Tricellular tight junctions (tTJs) are specialized structural variants of tight junctions that restrict the free diffusion of solutes at the extracellular space of tricellular contacts. Their presence at cell corners, situated in the angles between three adjacent epithelial cells, was identified early by electron microscopy, but despite their potential importance, tTJs have been generally ignored in epithelial cell biology. Tricellulin was the first molecular component of tTJs shown to be involved in their formation and in epithelial barrier function. However, the precise molecular organization and function of tTJs are still largely unknown. Recently, we identified the lipolysis-stimulated lipoprotein receptor (LSR) as a tTJ-associated membrane protein. LSR recruits tricellulin to tTJs, suggesting that the LSR-tricellulin system plays a key role in tTJ formation. In this paper, we summarize the identification and characterization of LSR as a molecular component of tTJs.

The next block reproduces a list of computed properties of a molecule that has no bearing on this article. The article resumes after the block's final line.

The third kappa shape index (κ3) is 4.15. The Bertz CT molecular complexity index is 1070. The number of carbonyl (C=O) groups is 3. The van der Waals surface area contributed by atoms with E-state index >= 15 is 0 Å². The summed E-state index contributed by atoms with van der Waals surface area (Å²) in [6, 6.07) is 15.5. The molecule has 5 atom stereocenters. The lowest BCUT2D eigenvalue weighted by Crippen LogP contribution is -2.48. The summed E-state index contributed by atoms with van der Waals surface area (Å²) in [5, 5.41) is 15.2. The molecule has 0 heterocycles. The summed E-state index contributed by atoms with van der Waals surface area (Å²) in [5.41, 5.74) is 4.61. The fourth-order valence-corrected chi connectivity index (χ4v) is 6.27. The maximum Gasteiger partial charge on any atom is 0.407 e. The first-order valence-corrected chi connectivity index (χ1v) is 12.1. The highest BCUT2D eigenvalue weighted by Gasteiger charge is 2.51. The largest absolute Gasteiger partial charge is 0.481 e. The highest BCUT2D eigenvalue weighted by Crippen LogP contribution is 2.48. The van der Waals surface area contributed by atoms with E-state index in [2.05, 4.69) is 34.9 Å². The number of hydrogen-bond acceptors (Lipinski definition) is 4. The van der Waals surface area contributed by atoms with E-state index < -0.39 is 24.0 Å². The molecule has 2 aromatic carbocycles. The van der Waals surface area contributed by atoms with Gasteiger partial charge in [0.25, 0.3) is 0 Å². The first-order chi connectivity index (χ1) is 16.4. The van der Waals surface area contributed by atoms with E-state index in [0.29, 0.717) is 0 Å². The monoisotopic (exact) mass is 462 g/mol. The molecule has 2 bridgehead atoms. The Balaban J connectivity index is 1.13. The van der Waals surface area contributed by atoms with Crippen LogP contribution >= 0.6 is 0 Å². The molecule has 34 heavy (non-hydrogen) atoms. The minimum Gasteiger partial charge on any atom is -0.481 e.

© 2012 New York Academy of Sciences.